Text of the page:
Being vague can also be a way of skirting around an issue to avoid conflict in the hopes that the other person will figure out what we really mean without our having to spell it out. But that’s not clear communication.

Mistake 7: Writing long paragraphs

Shorter paragraphs can do a lot to both a) make your writing more visually appealing to the reader with white space, b) guide your reader through your writing by breaking up longer paragraphs into shorter ones that are more easily digested and understood.

Think of paragraphs like stepping stones your reader is using to get to your conclusion.

Mistake 8: Stream of consciousness writing

Stream of consciousness writing is what we do when we just start writing without thinking through our goals and our audience. It’s also often a response to being in a hurry. We dash off an email to just get it done, without thinking it through. It’s fine to write this way! Sometimes that’s what we need to get our thoughts flowing. But it’s not okay to send this kind of writing off to a hapless reader.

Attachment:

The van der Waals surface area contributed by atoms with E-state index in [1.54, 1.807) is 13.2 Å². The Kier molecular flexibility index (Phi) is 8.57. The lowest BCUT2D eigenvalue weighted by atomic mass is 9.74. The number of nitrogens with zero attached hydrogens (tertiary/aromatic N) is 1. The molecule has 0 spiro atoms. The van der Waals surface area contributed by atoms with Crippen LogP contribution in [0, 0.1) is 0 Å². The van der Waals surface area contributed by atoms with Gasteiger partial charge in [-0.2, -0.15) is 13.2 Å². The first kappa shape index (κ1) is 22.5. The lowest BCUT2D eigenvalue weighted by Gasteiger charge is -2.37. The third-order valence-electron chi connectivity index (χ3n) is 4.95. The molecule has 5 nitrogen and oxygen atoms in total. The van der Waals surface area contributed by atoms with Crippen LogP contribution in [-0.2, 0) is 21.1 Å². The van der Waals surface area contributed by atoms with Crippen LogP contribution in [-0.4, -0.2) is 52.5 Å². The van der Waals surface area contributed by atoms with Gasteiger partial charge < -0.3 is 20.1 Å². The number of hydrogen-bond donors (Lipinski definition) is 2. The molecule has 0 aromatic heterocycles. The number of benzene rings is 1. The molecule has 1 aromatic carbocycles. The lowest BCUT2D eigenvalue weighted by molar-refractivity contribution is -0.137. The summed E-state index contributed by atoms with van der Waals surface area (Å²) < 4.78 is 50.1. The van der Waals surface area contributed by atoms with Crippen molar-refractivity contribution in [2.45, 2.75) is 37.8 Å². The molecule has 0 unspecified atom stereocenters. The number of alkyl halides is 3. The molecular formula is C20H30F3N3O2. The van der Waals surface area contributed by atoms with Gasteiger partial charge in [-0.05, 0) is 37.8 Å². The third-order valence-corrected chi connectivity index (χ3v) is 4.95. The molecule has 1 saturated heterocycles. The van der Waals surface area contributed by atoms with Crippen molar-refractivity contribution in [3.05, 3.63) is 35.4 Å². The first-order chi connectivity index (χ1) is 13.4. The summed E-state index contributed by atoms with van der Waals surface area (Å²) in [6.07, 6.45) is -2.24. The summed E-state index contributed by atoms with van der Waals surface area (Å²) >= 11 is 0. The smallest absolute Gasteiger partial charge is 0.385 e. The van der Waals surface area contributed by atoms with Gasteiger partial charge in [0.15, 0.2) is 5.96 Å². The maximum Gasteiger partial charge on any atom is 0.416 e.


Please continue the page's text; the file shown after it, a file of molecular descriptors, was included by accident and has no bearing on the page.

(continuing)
Instead, go with the literal flow of the stream of consciousness writing to get started. Then go back and edit: Tighten up your text, give logic to your argument, and either remove extra details or add those that were left out.

Mistake 9: Not tightening

Tightening your text is one very easy way to improve your business writing. But you don’t tighten as you write. You tighten after you write. Tightening simply means writing in an active, not passive, voice and removing extra words.

For example, the sentence “Many businesses are struggling to find the right balance between multiple competing priorities” is easily tightened by switching to active voice and by removing the words “right” and “multiple” because they are implied. Then it becomes “Many businesses struggle to find a balance between competing priorities,” or even better “Many businesses struggle to balance competing priorities.” The original sentence is 13 words. The tighter version is seven words. We cut the length of that sentence in half by tightening text.

Mistake 10: Not proofreading

Proofread! It’s such a simple thing and does so much good! Regardless of what we write and to whom, we all must proofread all the time. It is the last step and the one that will prevent errors, miscommunications and extra time spent on unnecessary back-and-forth emails.